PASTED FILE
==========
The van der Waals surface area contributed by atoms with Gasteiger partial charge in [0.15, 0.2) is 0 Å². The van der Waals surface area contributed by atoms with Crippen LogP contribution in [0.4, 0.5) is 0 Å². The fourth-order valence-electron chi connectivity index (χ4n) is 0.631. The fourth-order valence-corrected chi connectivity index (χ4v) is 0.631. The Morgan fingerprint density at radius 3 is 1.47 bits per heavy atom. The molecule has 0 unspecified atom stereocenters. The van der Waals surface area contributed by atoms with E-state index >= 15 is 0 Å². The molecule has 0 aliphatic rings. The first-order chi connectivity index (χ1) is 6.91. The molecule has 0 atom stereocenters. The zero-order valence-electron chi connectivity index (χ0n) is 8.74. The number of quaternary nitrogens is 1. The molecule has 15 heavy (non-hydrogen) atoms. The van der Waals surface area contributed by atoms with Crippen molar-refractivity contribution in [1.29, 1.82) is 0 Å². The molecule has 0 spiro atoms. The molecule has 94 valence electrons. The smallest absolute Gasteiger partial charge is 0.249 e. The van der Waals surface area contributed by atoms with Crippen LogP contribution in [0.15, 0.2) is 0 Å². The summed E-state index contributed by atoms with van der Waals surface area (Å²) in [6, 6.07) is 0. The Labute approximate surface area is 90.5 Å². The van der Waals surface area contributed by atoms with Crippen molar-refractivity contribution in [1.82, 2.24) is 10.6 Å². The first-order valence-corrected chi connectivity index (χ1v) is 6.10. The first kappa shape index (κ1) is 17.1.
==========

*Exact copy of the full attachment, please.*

The van der Waals surface area contributed by atoms with Gasteiger partial charge in [0.15, 0.2) is 0 Å². The van der Waals surface area contributed by atoms with Crippen LogP contribution in [0.4, 0.5) is 0 Å². The fourth-order valence-electron chi connectivity index (χ4n) is 0.631. The fourth-order valence-corrected chi connectivity index (χ4v) is 0.631. The Morgan fingerprint density at radius 3 is 1.47 bits per heavy atom. The molecule has 0 unspecified atom stereocenters. The van der Waals surface area contributed by atoms with E-state index >= 15 is 0 Å². The molecule has 0 aliphatic rings. The first-order chi connectivity index (χ1) is 6.91. The molecule has 0 atom stereocenters. The zero-order valence-electron chi connectivity index (χ0n) is 8.74. The number of quaternary nitrogens is 1. The molecule has 15 heavy (non-hydrogen) atoms. The van der Waals surface area contributed by atoms with Crippen molar-refractivity contribution in [1.29, 1.82) is 0 Å². The molecule has 0 spiro atoms. The molecule has 94 valence electrons. The smallest absolute Gasteiger partial charge is 0.249 e. The van der Waals surface area contributed by atoms with Crippen LogP contribution in [0.15, 0.2) is 0 Å². The summed E-state index contributed by atoms with van der Waals surface area (Å²) in [6, 6.07) is 0. The Labute approximate surface area is 90.5 Å². The van der Waals surface area contributed by atoms with Crippen molar-refractivity contribution in [1.82, 2.24) is 10.6 Å². The first-order valence-corrected chi connectivity index (χ1v) is 6.10. The first kappa shape index (κ1) is 17.1.